Egypt’s central bank has taken extraordinary steps to prop up its currency and curb a black market in foreign exchange - but in back alleys and money changing shops around the country, illicit dealing continues to thrive.
This stubborn survival shows the limits of the economic recovery since Islamist President Mohammad Mursi was ousted last July, despite inflows of billions of dollars in aid from governments in the Gulf.
Sluggish tourism revenue and foreign investment are keeping supplies short, along with many overseas Egyptians’ preference to send money home via the black market, where they get a better exchange rate.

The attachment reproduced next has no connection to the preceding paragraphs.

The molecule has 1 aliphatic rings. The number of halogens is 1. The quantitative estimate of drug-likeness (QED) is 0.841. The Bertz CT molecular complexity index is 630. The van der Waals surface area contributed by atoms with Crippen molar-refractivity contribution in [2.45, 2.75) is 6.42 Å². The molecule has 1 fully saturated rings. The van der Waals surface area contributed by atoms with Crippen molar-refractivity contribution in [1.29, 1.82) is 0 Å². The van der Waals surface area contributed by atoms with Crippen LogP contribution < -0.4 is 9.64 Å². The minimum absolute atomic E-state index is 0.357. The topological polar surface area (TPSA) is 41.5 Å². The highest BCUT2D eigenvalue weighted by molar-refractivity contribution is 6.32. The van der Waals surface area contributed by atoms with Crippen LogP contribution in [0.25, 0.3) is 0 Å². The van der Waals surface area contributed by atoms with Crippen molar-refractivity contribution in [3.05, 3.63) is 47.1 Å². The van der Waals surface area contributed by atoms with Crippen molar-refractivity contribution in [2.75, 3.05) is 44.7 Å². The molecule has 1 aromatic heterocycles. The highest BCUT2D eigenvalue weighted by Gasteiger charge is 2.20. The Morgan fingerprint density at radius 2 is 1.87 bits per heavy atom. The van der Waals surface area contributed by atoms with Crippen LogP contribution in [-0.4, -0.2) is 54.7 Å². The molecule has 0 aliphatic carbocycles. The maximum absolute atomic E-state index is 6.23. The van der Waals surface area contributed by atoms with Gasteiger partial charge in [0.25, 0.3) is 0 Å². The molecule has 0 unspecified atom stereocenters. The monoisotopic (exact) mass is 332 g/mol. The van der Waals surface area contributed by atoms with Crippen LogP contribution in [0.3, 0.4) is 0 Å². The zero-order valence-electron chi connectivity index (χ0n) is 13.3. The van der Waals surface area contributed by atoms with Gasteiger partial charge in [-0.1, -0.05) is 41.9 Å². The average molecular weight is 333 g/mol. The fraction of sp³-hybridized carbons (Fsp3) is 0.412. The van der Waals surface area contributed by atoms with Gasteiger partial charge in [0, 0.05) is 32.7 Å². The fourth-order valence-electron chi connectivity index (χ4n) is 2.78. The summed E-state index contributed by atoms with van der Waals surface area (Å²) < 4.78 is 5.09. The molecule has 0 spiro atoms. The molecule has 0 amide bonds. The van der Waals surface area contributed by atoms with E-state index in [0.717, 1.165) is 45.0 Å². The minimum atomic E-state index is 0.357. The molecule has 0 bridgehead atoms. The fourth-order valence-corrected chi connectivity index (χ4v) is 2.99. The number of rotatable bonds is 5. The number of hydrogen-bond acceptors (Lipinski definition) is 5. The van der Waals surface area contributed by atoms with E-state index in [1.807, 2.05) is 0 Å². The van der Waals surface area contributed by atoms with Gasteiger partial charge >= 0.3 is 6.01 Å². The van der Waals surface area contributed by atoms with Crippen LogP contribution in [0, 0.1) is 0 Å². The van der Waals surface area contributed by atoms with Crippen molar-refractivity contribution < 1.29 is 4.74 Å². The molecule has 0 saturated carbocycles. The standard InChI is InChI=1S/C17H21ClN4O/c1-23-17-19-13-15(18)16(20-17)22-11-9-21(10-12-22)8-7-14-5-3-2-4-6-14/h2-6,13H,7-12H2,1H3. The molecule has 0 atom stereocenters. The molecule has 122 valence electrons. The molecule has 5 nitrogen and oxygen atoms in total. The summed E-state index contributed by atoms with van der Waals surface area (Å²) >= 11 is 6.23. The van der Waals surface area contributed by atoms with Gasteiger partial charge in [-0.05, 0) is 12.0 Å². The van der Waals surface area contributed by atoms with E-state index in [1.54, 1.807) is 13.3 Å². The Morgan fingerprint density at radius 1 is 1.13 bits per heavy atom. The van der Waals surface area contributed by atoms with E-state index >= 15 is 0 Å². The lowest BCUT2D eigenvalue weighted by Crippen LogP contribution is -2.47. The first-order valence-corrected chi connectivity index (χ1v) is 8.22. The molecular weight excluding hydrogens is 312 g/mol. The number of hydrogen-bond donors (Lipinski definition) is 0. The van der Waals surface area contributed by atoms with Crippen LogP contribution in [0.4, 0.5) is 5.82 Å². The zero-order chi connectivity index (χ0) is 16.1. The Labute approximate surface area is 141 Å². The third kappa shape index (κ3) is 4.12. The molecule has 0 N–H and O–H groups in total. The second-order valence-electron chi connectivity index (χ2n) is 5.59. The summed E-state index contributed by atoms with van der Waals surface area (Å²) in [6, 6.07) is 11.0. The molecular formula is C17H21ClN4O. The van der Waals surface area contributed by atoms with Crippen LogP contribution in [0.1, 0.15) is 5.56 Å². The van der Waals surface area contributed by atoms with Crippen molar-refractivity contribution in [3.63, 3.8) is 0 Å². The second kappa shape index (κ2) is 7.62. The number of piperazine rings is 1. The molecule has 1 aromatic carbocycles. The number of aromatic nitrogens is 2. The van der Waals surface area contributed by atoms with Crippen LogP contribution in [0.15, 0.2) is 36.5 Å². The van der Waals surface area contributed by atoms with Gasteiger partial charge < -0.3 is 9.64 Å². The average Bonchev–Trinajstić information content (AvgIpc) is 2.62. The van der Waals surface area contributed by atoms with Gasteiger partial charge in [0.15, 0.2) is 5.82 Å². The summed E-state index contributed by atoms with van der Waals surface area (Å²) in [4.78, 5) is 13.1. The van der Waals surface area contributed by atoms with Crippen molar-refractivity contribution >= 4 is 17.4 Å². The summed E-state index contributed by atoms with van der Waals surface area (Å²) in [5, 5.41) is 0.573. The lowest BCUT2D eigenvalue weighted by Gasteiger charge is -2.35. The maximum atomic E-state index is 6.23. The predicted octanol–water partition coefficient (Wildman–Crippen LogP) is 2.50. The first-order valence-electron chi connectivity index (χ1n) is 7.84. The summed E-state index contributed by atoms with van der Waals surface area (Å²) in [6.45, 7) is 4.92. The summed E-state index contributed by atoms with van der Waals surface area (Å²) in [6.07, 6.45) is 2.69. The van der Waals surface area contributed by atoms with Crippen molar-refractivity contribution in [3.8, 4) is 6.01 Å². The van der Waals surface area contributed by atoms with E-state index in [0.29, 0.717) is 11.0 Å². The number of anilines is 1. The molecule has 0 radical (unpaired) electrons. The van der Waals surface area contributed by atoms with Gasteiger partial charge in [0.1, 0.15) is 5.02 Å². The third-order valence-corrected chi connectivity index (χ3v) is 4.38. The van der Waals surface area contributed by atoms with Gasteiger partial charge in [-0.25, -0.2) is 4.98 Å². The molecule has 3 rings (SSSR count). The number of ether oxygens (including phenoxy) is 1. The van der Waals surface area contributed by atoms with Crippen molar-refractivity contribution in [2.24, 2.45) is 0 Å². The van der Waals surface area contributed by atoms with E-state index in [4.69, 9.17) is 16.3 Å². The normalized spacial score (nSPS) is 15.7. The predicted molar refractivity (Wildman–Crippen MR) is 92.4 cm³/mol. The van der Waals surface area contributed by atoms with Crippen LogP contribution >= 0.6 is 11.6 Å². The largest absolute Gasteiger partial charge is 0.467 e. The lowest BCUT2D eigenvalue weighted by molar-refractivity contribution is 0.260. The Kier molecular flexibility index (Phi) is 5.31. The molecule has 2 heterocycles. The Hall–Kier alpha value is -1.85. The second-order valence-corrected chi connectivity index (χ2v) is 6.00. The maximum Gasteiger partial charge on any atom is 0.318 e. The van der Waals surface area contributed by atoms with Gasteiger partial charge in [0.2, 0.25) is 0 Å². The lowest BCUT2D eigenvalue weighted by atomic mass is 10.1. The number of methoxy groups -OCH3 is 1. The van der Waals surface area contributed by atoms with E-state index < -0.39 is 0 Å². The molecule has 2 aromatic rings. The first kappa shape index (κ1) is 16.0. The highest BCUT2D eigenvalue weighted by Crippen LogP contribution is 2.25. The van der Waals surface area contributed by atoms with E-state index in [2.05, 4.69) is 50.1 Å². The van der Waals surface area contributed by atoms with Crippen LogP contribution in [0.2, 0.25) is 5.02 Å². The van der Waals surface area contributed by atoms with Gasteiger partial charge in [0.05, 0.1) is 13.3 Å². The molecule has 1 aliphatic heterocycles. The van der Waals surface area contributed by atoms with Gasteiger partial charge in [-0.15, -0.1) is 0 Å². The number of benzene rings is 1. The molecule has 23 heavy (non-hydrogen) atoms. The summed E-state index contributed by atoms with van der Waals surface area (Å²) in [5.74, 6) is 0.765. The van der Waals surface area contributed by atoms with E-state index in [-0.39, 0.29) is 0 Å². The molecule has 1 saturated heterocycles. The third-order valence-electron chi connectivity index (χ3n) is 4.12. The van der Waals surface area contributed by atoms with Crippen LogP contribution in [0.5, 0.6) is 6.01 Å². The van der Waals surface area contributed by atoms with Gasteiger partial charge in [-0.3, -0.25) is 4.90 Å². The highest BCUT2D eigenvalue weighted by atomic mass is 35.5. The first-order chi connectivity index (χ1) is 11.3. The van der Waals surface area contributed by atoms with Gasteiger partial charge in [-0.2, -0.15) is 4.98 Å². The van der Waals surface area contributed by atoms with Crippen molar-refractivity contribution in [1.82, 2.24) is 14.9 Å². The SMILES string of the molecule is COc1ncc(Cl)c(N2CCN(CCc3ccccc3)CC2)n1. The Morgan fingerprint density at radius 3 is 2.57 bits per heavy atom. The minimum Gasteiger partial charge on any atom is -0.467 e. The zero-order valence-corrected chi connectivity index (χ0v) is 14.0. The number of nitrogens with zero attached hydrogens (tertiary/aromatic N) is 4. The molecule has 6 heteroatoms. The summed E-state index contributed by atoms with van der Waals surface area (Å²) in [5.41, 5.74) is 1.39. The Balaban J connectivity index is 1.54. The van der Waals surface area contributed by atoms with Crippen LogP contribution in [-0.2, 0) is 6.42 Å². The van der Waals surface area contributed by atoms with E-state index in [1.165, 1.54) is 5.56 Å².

The central bank is in its second year of auctioning hard currency to satisfy demand; last month it conducted its biggest auction, selling $1.5b. It has also shut down some money changing firms for manipulating prices.
But dollars are eagerly sought on Cairo’s black market and currency traders at banks say they haven’t been able to meet their clients’ demand through official channels for months.
Mursi’s fall cleared the way for Egypt to obtain billions of dollars in aid from the military-backed government’s allies in the Gulf - Saudi Arabia, the United Arab Emirates and Kuwait - although other billions have had to be returned to Qatar, which backed Mursi’s Muslim Brotherhood.